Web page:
New Features for AWS Image Uploading
A while back we introduced utilities to help with image management in AWS EC2. Especially uploading a custom image is not necessarily something you’d do in a minute on the spur of the moment and thus the ec2uploadimg can come in handy. Some people agree and have picked up the tool only to find that a few important use cases were not considered in the previous implementation. What if instances launched in EC2 cannot get a public IP address? What if there is no default VPC configured on purpose in the account?
Well these issues are now addressed with the release of python-ec2uploadimg-1.1. The new release has some new command line options that help you better define the use of the helper instance that is used to create the new image you want to register in EC2.
The –use-private-ip command line option is used to tell the upload utility to connect to the private IP of the helper instance rather than trying to connect to a public IP address. Thus, if you are in a completely sealed of network that is connected via VPN gateway or direct connect to your own network you no longer have to jump through special hoops to make image uploading possible with ec2uploadimg. The –vpc-subnet-id option lets you define the use of the VPC subnet into which the helper instance should be launched. With this feature the account being used to upload the image does no longer have to have a default VPC defined.
While the new features make the tool more useful, that’s not all that has changed. The new release depends on the boto3 toolkit rather than the previous version. This has the advantage that when new regions are rolled out by Amazon, support for those new regions is available immediately as the structure of boto3 is more dynamic and the end points are not hard-coded as they were in the previous incarnation of the toolkit. With the change to boto3 the way the ec2uploadimg utility waits for AWS has changed as well and there are now two command line options instead of having just one previously. The –ssh-timeout argument controls how long the utility should wait and attempt to make a connection with the helper instance, while the new –wait-count argument lets you bump the number of times the utility will wait for the default operations time out to pass before complaining that something didn’t work. The default operations timeout is 600 seconds and thus providing –wait-count 2 on the command line would wait 1200 seconds for example for instance creation, volume attachment, or snapshot creation, i.e. any operation EC2 is instructed to perform by the upload utility. The time check is short circuited, i.e. if an operation completes in 100 seconds then the code will progress after 100 seconds and not wait for the timeout to complete.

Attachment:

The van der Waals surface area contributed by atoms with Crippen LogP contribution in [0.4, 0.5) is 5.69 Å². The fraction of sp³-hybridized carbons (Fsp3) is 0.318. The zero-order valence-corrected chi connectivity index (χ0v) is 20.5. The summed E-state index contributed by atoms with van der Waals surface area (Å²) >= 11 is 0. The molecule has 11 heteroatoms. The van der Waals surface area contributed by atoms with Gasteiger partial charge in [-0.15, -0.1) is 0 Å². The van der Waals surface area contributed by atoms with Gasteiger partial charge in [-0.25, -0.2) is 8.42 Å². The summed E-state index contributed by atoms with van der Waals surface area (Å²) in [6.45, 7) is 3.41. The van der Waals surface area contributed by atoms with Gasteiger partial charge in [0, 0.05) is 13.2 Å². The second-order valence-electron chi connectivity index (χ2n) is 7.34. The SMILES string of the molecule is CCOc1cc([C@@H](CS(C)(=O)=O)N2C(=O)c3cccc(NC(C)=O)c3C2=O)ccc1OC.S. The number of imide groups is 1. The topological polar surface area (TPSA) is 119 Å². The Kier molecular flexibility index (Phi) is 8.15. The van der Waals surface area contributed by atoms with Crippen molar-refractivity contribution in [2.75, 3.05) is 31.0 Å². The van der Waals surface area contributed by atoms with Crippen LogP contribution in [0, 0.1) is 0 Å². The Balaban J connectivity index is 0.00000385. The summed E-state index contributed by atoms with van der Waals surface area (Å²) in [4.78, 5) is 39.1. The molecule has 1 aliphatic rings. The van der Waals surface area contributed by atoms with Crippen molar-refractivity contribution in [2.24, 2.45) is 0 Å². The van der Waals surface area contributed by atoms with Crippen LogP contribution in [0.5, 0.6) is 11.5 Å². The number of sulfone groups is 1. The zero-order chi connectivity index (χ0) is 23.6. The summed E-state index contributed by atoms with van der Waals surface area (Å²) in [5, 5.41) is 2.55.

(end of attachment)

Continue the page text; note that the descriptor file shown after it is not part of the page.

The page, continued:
Hopefully the new features will be useful. Don’t forget the tools are developed on GitHub and contributions, feature requests, and reports are welcome.